Brothers of the Head provided an off-road alternative to the seasonal onslaught of biopics (ranging from the accomplished Capote to the endearing cheesefest Walk the Line, with Joaquin Phoenix as Johnny Cash). So did Guy Maddin's 16-minute "My Dad Is 100 Years Old," a centenary tribute to Roberto Rossellini written by his daughter, Isabella, who also plays all the roles--including David O. Selznick, Federico Fellini, and a flying Charlie Chaplin--and provides the voice of her father, who's depicted as a large talking belly. Shot in storm-cloud black-and-white, "My Dad" is at once sweet, cerebral, funny, mournful (for both Dad and cinema itself), and a little chilling--not least when Isabella-as-Isabella comes face to face with Isabella-as-Ingrid Bergman's image on a vast screen ("Mama!"), which in turn rouses the angry feline ghost of "La Lupa" herself, Anna Magnani. Another biographical film of sorts, Michael Winterbottom's hilarious career peak Tristram Shandy: A Cock and Bull Story tackles Laurence Sterne's famously unadaptable The Life and Opinions of Tristram Shandy, Gentleman. Winterbottom turns a novel about writing a novel into, naturally, a movie about making a movie, while stars Steve Coogan and Rob Brydon offer a joint master class in droll ping-pong banter amid the meta-narrative acrobatics.
High-intensity filmgoing always produces odd recurrences, and TIFF attendees were treated to versions of "My Bonnie Lies Over the Ocean" by both Coogan and Shirley Henderson in A Cock and Bull Story and by Zooey Deschanel in Winter Passing, though surely the indelible musical moment in Adam Rapp's serviceable family-dysfunction drama was Will Ferrell's riveting dive-bar rendition of the Eagles' "I Can't Tell You Why." An enchanting interlude of Philippe Garrel's Les amants réguliers (Regular Lovers) likewise deploys a potentially Proustian pop artifact in a group-dance scene scored to the Kinks' "This Time Tomorrow." Garrel's leisurely, bittersweet revisitation of May '68 and its discontents, which won him the directing prize at Venice, is itself something of a pensive answer-song to Bertolucci's silly sexfest The Dreamers, especially in casting one of that film's stars--Garrel's look-alike son Louis--in the lead role.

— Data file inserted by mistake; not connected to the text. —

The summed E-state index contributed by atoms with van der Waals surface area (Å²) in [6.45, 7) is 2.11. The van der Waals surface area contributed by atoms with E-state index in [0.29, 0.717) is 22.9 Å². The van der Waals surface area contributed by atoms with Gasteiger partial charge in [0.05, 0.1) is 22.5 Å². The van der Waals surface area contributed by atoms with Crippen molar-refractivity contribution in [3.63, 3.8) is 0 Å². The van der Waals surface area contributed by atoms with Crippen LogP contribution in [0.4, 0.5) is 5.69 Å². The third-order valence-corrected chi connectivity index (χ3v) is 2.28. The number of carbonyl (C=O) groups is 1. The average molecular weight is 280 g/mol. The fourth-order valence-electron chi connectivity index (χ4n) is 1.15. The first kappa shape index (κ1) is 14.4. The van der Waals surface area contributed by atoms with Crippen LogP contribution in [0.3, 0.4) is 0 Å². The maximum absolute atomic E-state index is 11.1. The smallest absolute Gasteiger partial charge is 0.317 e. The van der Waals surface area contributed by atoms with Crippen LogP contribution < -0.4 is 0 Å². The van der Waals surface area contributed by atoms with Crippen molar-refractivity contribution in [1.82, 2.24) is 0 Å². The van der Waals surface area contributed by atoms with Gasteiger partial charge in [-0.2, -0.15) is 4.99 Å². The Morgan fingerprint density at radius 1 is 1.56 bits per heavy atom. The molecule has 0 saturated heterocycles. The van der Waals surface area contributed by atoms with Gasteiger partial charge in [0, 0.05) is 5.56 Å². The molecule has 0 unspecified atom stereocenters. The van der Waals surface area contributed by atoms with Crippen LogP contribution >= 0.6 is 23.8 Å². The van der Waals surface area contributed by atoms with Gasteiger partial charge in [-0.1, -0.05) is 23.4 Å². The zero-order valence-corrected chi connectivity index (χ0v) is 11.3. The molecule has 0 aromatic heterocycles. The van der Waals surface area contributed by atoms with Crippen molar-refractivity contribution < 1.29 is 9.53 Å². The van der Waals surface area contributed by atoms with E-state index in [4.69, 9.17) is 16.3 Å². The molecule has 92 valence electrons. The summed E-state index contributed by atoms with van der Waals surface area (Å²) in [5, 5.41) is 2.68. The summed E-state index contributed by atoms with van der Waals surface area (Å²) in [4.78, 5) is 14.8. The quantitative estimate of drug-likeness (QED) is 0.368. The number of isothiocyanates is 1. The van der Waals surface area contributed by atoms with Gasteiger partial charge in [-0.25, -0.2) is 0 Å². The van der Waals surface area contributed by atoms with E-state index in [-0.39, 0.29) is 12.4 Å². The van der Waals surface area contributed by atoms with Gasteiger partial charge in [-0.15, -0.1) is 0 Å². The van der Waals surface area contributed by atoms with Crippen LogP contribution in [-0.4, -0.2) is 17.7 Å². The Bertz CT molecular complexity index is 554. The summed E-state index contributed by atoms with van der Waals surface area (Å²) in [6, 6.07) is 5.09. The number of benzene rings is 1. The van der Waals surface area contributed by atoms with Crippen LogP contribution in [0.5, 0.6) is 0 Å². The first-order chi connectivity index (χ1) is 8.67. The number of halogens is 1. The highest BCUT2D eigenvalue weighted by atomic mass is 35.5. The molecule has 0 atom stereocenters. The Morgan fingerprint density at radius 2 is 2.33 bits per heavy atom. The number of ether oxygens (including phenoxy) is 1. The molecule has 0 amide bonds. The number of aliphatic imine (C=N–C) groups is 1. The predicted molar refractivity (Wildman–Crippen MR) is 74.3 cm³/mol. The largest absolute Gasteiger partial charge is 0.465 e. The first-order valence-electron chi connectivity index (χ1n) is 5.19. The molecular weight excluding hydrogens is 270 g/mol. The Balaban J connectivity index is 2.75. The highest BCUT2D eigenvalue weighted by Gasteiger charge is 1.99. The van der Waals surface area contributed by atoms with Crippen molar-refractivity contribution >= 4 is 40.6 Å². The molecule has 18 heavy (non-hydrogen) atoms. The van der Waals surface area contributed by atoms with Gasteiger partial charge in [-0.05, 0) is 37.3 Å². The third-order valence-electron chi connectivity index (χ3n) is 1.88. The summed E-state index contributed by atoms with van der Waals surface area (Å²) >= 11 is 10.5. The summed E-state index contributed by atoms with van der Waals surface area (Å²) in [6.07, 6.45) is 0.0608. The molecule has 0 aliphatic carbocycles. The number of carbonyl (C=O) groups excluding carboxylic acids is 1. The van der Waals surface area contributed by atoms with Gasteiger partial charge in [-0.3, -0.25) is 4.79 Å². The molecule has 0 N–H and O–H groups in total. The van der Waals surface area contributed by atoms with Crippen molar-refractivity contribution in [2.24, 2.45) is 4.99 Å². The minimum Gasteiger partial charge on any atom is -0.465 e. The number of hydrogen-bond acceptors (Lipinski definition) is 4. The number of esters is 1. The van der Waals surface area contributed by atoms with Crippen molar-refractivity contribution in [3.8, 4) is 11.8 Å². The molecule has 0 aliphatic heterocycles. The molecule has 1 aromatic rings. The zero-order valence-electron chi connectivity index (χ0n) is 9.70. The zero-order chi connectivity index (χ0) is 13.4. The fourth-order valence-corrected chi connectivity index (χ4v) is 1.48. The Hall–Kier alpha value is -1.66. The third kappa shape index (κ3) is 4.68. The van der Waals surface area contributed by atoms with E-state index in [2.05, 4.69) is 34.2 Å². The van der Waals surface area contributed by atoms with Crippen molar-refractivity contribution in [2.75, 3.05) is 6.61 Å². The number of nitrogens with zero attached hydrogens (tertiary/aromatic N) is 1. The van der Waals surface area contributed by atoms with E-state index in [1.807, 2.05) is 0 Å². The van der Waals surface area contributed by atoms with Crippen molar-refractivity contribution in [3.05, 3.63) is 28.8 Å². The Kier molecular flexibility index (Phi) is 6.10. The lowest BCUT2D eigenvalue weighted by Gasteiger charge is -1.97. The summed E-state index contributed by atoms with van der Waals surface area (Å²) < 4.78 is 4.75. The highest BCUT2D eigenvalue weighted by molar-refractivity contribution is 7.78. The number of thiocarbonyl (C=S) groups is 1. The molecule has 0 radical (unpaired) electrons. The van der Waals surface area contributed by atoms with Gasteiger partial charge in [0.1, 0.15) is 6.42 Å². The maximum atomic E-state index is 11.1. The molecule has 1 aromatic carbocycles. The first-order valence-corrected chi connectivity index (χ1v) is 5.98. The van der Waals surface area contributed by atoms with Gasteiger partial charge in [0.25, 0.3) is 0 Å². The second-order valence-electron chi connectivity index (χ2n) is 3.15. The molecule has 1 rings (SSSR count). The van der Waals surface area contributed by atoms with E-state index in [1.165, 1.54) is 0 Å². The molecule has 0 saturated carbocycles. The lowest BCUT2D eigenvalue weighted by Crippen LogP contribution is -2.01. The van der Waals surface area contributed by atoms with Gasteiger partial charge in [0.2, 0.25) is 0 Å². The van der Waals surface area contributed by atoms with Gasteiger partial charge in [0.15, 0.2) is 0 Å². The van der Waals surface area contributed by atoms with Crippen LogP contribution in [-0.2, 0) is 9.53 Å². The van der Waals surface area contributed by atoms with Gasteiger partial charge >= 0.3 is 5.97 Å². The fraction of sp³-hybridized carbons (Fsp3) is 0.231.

The unofficial theme song of TIFF '05 was indisputably "Linda, Linda" by the Japanese '80s punk band the Blue Hearts: You could overhear people humming the title tune for days after the press screening of Nobuhiro Yamashita's rousing and hugely loveable Linda Linda Linda, wherein an all-girl cover band charges down the bumpy road to their high school talent contest fronted by the lanky, huge-eyed Son (Bae Doona), a Korean exchange student whose uninhibited cool-dork charisma could give the Treadaway twins pause. Ambling amiably toward a finale as legitimately inspirational as The School of Rock's, Linda Linda Linda also makes the best incessant use of a diabolically catchy tune since Wong Kar-wai put "California Dreamin'" on a loop for Chungking Express.
One of Son's bandmates dreams that the Ramones come to see them play; the Latino skateboard enthusiasts of Larry Clark's Wassup Rockers also receive a punk seal of approval when they stumble onto a ritzy pool party and a scenester coos, "They're like the Mexican Ramones!" Clark's tight-knit ensemble of South Central teens rollick through Beverly Hills in pursuit of horny girls and the choicest urban skating arenas, falling afoul of the police, territorial rich kids, and an armed and dangerous Clint Eastwood look-alike. Wassup Rockers captures all the tenderness and cockeyed humor of Clark's sorely unappreciated Ken Park, but it's mostly wiped clean of the director's usual shock tactics and sundry bodily fluids; the movie's goofball humanism is crystallized when one of the kids grabs a racist cop's sandwich and issues a grave threat: "Let us go or I'm gonna eat your lunch."